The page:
About ten years ago, we had a project with a major car manufacturer in the U.K.. It was concerned with scheduling preventive maintenance (PM) on the production line. Some items had to be maintained every week, others at intervals of two, three, four or more weeks. Weekly maintenance was easy. But the other items were more difficult. If you needed one person-day to maintain items A (2 weeks), B (3 weeks) and C (4 weeks), then in successive weeks you would need:
However, we were given many more items than three (A, B and C), and the problem of unequal work-load was much more severe. Our project was concerned with finding ways of changing some of the intervals within a permitted range. So changing C from 4 weeks to 3 weeks after week 8, and then back to 4 weeks would smooth the work-load.
But, things were not so simple. Every so often, an item broke down, and needed repair. The opportunity might be taken to perform maintenance on other systems while the repair was in progress. After that, it was put back into service, and its schedule of PM started afresh. We developed a tool for rescheduling all the PM work when there had been such a repair. It smoothed out the work-load for the teams doing PM in the factory. It was a case study that was never published; because the interface used by the PM manager was a spreadsheet, the optimisation used a commercial genetic algorithm, whose details were a trade secret. So, little could have been written up to describe the process. And the car company did not want publicity for the interface.
There are circumstances where people need regular hospital appointments, just like the machines needing PM. Medical check-ups for some conditions need to be scheduled at fixed intervals. So, one might suppose that the same approach could be used to schedule their visits to the hospital or doctor. But it isn't as simple. People are not machines; they have lives besides their need for a check-up. So, they might be available on Thursday at 2 pm one week, but the following week they have an appointment for lunch and cannot have a check-up before 3pm. And another week they may be on holiday. Machines don't have lunch dates, nor go on holiday! Patients with similar needs, medically, may have different social conditions. Exeter's hospital draw people from a wide area. Some of them rely on public transport to come and go, so depend on the local schedule for their part of Devon. That means that there is an inbuilt priority for those whose transport needs are more limited. Within reason, the scheduled PM work for any one day does not prioritise jobs and so they could be carried out in any order.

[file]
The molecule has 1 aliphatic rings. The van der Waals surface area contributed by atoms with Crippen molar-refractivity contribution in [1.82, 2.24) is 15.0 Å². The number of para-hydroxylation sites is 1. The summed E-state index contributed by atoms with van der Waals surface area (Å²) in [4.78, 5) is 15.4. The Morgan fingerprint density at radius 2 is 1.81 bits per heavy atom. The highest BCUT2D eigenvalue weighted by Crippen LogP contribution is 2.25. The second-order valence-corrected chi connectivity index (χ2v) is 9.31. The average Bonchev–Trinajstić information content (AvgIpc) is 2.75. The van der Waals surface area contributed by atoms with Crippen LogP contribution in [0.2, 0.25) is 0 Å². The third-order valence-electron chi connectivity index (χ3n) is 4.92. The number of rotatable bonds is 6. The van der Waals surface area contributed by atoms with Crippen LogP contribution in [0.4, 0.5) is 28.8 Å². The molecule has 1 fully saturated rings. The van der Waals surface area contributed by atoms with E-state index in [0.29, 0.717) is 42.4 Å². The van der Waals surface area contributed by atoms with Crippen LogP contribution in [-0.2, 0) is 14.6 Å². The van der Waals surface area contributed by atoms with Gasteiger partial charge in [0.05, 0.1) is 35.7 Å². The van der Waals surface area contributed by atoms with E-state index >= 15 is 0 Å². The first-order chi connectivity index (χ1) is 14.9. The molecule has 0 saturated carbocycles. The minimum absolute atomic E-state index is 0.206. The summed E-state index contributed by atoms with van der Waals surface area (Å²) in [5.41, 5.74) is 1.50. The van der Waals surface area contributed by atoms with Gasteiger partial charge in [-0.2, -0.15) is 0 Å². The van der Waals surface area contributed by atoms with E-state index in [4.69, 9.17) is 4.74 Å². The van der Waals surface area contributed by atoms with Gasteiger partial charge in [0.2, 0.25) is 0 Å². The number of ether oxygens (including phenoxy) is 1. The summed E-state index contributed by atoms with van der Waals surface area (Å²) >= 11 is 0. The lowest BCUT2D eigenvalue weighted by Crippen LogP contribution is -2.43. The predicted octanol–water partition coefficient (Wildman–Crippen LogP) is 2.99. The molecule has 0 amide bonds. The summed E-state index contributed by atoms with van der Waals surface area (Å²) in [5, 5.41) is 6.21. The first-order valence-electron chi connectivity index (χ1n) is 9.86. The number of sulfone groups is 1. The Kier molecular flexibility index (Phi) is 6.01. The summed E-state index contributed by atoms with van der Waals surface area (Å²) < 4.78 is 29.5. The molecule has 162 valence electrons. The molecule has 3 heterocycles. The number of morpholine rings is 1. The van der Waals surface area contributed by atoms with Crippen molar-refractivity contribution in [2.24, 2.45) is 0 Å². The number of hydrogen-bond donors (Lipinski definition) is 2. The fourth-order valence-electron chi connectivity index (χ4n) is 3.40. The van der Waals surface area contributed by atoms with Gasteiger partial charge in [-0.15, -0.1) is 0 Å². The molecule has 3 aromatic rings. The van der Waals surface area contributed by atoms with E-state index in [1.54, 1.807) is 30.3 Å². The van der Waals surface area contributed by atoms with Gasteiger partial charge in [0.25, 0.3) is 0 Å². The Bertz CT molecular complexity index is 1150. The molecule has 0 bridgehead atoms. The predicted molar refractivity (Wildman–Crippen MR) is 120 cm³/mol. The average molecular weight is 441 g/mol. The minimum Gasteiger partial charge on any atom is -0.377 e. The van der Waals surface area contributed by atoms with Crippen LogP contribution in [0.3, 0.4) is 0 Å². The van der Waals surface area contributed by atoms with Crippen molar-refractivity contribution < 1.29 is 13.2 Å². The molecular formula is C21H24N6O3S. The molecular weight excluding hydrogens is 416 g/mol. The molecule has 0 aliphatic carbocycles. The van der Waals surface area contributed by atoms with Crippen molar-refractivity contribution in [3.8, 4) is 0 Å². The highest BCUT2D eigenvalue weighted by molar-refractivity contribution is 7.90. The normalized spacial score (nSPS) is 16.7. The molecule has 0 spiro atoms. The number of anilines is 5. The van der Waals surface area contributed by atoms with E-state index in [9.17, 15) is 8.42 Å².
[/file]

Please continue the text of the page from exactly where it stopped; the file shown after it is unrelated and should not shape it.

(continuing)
So ... scheduling people in this situation has more complications than for arranging regular work on machines, even though there is an underlying need to smooth the workload in the hospital. So, in these circumstances, a manual approach sems to work reasonably well. But - maybe - there is a system which can do some of the work automatically, without degrading the dignity those being scheduled.
I have dental check-ups every nine months, and give blood every three. The two systems for scheduling the next appointment differ. At the dentist, the book for future appointments extends for at least a year, and so I can normally find a date and time which is convenient, because very few other people are competing for a visit so far in advance. So, most of my check-ups are on the same day of the week, starting at the same time in the morning. Obviously, there is some slack in the dentist's timetable to allow for emergency visits, so the book is never quite filled. Here a manual system works extremely well. In contrast, the blood donor sessions do not hold a book open very far in advance. There are fewer opportunities to give blood (the dentist is open five days each week, donor sessions are monthly). Because people are not machines (see above), if a donor can't come to the next session, they book for the earliest one they can after that. And many (perhaps most) donors prefer an early appointment, because, inevitably, delays in the queues build up and later arrivals spend more time waiting than the earlier ones. So, one often finds that the early slots at successive sessions have been taken when it comes to booking a three-month visit. Here is a manual scheduling system with very little slack, and consequently, frustration (which machines do not feel). Maybe it could be mechanised, but would it be worth it?
And that is the bottom line. As O.R. people, we can look at problems involving human beings, recognise that there are similarities with problems concerned with "Things", but need to account for and remember that people are not things!